When it comes to smoking a bird, you may of heard some people mention spatchcock. It’s a funny word for sure, but what is it exactly mean? Well, you’ve come to the right place. I’m going to explain the what, why, and how of spatchcocking.
What? Simply put, spatchcock is the method of flattening the bird by removing the backbone (some also remove the sternum).
Why? Flattening the bird helps it cook faster and for smoking reasons can help get that smoke flavor to the inside meat better.
How? To effectively remove the backbone of the bird, you’ll want to lay the bird chest side down (NOTE: make sure you have at least brined the bird before putting on the grill).
Next, you’ll want to grab a chef’s knife or whichever knife you feel is sturdy enough to cut through bone (while I do own a Japanese-style Santoku knife, I refrain from using it to cut bone because the blade is so thin and this style has been known to chip when cutting harder objects). You will want to feel for the backbone by rubbing your fingers down the middle of the back and cut close to the left and right of the spine, respectively.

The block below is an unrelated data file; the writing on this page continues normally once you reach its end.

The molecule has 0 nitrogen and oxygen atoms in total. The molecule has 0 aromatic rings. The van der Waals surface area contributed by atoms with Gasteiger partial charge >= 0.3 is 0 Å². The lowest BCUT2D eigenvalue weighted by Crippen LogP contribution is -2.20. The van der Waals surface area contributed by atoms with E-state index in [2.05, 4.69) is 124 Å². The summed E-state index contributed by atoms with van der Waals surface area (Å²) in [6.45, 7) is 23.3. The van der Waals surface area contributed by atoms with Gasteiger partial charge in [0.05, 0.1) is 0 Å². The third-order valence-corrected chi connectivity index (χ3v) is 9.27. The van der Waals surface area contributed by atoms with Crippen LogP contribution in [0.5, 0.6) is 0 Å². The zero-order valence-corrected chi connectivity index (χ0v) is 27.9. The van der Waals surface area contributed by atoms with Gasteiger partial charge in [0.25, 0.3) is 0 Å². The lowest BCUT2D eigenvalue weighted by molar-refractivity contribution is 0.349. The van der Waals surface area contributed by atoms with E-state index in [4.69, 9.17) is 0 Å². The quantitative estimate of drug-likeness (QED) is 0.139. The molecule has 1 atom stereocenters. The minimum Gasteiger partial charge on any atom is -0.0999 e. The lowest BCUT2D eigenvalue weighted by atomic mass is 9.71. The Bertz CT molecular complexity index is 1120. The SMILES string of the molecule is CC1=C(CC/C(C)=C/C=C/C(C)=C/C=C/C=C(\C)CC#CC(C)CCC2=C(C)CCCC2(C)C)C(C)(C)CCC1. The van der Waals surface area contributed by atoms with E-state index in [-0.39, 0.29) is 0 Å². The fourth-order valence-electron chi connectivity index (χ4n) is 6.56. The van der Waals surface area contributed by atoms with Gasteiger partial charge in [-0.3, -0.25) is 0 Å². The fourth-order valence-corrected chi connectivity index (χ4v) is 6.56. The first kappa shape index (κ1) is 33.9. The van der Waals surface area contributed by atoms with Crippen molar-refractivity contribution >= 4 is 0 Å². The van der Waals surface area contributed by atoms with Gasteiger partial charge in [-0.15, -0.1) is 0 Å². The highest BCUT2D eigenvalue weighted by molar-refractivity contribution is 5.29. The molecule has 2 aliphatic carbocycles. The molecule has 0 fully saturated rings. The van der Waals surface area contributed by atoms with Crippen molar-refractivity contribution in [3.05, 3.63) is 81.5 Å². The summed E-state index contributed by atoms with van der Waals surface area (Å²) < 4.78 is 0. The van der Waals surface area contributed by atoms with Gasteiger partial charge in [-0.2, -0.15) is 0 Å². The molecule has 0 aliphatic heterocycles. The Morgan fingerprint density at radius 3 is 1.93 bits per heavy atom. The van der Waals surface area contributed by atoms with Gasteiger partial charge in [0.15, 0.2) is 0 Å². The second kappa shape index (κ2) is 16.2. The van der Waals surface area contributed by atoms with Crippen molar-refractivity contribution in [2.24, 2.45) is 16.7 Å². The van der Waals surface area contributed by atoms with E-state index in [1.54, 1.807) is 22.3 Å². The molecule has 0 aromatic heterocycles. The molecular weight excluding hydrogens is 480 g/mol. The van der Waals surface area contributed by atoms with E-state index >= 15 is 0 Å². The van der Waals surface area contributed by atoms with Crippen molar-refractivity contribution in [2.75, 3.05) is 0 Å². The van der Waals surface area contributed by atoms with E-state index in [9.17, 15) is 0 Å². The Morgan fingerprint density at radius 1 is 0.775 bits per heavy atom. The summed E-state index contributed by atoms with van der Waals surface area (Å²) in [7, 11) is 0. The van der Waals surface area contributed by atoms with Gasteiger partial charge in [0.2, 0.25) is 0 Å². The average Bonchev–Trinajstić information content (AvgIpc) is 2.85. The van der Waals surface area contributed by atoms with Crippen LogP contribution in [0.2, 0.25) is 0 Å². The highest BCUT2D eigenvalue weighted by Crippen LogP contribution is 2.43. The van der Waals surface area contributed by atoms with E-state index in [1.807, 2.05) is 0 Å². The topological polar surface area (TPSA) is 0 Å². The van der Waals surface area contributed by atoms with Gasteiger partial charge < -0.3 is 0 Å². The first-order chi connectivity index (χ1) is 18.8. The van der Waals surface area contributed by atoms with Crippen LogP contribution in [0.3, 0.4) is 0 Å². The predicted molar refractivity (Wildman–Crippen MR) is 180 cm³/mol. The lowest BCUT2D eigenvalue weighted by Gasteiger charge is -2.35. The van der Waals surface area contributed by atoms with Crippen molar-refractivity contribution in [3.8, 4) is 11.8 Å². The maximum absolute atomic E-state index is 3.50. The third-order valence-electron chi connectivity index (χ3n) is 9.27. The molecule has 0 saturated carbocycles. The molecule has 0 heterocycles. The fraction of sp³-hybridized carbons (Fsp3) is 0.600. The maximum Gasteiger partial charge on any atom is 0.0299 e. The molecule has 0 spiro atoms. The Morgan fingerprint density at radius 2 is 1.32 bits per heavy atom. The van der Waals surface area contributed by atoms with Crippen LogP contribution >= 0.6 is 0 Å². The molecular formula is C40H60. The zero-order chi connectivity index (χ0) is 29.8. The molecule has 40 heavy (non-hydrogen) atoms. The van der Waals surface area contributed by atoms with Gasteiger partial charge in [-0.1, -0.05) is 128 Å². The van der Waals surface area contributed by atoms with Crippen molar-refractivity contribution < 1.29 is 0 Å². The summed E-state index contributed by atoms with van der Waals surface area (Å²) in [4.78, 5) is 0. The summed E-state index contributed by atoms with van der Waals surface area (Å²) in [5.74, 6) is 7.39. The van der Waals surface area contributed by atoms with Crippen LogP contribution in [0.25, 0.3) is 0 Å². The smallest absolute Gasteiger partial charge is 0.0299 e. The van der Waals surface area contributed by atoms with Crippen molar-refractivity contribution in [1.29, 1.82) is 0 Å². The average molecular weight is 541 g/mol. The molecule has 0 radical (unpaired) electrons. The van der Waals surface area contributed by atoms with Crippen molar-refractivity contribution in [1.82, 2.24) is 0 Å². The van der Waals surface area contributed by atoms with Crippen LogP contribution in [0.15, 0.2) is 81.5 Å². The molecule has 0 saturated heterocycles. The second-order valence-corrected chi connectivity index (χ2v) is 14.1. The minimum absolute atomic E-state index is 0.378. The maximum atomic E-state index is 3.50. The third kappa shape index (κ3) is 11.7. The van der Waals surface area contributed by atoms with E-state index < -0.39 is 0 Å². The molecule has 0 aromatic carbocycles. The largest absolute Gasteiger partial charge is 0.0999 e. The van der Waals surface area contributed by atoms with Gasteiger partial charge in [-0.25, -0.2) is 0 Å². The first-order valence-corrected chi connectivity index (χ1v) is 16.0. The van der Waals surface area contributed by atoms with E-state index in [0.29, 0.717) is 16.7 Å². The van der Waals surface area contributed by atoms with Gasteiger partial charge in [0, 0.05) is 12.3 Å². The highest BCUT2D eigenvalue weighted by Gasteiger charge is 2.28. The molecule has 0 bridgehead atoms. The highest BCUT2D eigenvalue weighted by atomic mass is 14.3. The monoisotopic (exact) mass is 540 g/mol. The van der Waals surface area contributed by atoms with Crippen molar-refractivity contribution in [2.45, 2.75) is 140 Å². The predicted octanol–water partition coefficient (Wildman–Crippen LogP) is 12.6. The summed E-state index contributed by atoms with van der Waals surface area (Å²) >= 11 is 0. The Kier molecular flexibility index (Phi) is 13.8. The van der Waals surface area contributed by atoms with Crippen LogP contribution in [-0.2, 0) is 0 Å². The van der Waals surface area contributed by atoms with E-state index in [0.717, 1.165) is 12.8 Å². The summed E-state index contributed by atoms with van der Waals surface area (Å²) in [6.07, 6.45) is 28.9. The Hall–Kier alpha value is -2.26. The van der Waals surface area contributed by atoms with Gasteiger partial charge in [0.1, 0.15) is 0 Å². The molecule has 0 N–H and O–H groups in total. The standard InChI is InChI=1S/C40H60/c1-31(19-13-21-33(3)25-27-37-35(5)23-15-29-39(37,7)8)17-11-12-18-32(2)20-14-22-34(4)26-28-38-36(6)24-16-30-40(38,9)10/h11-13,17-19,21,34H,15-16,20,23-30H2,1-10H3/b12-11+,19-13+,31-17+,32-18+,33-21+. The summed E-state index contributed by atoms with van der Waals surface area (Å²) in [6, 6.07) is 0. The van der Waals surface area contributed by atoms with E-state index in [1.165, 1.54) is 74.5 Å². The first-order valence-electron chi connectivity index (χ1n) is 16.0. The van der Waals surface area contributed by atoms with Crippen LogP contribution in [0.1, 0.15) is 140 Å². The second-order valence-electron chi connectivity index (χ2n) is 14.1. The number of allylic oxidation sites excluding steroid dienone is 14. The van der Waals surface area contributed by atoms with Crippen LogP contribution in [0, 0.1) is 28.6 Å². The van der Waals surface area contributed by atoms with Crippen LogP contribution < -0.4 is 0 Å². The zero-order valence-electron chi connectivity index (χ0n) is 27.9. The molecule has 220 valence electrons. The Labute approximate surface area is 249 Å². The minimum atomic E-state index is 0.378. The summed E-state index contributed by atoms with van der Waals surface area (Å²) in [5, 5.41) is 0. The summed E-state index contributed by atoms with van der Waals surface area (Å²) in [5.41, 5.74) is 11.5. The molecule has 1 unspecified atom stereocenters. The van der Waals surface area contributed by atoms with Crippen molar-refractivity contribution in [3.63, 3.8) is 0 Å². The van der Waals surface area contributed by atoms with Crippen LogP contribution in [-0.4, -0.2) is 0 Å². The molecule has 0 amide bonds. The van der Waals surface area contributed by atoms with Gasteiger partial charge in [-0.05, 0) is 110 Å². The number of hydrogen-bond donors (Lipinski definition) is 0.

If you’re having a hard time finding the spine, you can always look in the cavity of the bird to help guide you. Not only do you want a decent sharpness to the blade, but you’ll need to apply some pressure on the blunt part of the blade to help crack those bones so you can cut through completely (NOTE: if you’re like me and have a spouse who cringes at the sound of breaking bones of a dead bird, then you may want to give a warning. Not that I speak from experience or anything).
Dispose of the backbone and you are now ready to prep your bird however you like and put on the smoker!